China extends gambling crackdown to overseas investment

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China is banning overseas investment in gambling within its Belt and Road initiative, the government said on 18 August.

It also said that investment in property, hotels, entertainment, sports, and film industries would be restricted.

“[We will] guide firms to fully consider national conditions and actual needs of target countries, pay attention to mutually beneficial cooperation with local governments and companies, and generate economic and social benefits,” the State Council, China’s chief administrative authority, said in a statement.

The Belt and Road initiative is a Chinese-led development programme that aims to deepen links between economies stretching from Africa to Southeast Asia, and is widely seen as the pinnacle of Beijing’s push for a larger role in international affairs.

The tightening of investment rules officially came as part of the government’s attempts to defuse risks for domestic companies investing abroad and curb “irrational” overseas spending.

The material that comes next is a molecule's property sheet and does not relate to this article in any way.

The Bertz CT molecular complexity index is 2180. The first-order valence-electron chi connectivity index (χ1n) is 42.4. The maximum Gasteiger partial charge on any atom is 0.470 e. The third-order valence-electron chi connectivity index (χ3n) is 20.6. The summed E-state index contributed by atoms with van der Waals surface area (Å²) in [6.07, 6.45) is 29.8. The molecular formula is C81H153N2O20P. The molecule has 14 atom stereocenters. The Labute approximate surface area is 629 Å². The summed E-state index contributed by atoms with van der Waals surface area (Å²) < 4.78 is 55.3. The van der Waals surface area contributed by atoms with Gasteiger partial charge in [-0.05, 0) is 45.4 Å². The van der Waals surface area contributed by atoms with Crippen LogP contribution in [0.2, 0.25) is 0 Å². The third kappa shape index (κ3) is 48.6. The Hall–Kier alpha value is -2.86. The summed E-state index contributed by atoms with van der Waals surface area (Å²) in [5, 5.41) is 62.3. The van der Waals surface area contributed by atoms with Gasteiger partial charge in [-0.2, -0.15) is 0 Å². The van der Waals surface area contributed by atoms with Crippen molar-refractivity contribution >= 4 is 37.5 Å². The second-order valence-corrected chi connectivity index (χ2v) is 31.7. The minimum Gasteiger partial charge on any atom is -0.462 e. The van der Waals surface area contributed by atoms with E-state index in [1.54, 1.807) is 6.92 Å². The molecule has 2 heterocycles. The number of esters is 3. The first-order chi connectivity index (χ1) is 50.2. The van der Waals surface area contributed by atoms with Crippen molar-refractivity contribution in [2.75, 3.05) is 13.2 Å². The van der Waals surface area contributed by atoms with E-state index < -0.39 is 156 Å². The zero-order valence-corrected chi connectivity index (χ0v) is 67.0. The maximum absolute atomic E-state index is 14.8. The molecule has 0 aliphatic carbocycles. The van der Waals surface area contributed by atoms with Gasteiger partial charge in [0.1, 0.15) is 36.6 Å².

However, it was also hard not to see the move as an extension of the government’s wider crackdown on gambling, which began late last year. The pastime is banned on the mainland.

The announcement marked the first time that government had issued rules on acquisitions broad, possibly signalling a further stemming of the flow of money that has spread overseas in recent years.

Nevertheless, mergers and acquisitions by Chinese companies in countries linked to the Belt and Road initiative have been growing at a rapid rate, even as the government takes aim at China’s acquisitive conglomerates to restrict capital outflows.

Chinese acquisitions in the 68 countries officially associated with the initiative totalled $33bn as of 14 August, surpassing the $31bn for all of 2016, according to Thomson Reuters.


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